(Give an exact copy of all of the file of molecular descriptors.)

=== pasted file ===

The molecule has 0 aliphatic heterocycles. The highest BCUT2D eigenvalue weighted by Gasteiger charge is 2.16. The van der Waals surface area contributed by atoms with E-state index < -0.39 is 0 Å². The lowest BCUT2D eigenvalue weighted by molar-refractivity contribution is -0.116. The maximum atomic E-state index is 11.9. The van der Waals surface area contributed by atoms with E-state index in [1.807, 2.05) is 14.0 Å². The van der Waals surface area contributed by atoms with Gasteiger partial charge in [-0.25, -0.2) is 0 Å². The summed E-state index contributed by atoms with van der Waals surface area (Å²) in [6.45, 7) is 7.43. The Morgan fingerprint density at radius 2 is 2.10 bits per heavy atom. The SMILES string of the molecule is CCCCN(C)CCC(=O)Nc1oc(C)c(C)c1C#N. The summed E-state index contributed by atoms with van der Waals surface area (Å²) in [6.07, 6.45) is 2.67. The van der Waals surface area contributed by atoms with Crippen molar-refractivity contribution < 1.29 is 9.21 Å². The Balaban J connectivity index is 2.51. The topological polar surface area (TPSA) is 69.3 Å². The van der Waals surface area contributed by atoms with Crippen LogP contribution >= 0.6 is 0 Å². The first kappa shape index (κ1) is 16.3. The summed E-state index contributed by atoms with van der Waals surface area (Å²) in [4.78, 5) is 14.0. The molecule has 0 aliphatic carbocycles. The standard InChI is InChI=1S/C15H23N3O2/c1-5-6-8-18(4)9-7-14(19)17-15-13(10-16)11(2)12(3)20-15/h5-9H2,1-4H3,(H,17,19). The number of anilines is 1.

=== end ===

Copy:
The molecule has 0 aliphatic heterocycles. The highest BCUT2D eigenvalue weighted by Gasteiger charge is 2.16. The van der Waals surface area contributed by atoms with E-state index < -0.39 is 0 Å². The lowest BCUT2D eigenvalue weighted by molar-refractivity contribution is -0.116. The maximum atomic E-state index is 11.9. The van der Waals surface area contributed by atoms with E-state index in [1.807, 2.05) is 14.0 Å². The van der Waals surface area contributed by atoms with Gasteiger partial charge in [-0.25, -0.2) is 0 Å². The summed E-state index contributed by atoms with van der Waals surface area (Å²) in [6.45, 7) is 7.43. The Morgan fingerprint density at radius 2 is 2.10 bits per heavy atom. The SMILES string of the molecule is CCCCN(C)CCC(=O)Nc1oc(C)c(C)c1C#N. The summed E-state index contributed by atoms with van der Waals surface area (Å²) in [6.07, 6.45) is 2.67. The van der Waals surface area contributed by atoms with Crippen molar-refractivity contribution < 1.29 is 9.21 Å². The Balaban J connectivity index is 2.51. The topological polar surface area (TPSA) is 69.3 Å². The van der Waals surface area contributed by atoms with Crippen LogP contribution >= 0.6 is 0 Å². The first kappa shape index (κ1) is 16.3. The summed E-state index contributed by atoms with van der Waals surface area (Å²) in [4.78, 5) is 14.0. The molecule has 0 aliphatic carbocycles. The standard InChI is InChI=1S/C15H23N3O2/c1-5-6-8-18(4)9-7-14(19)17-15-13(10-16)11(2)12(3)20-15/h5-9H2,1-4H3,(H,17,19). The number of anilines is 1.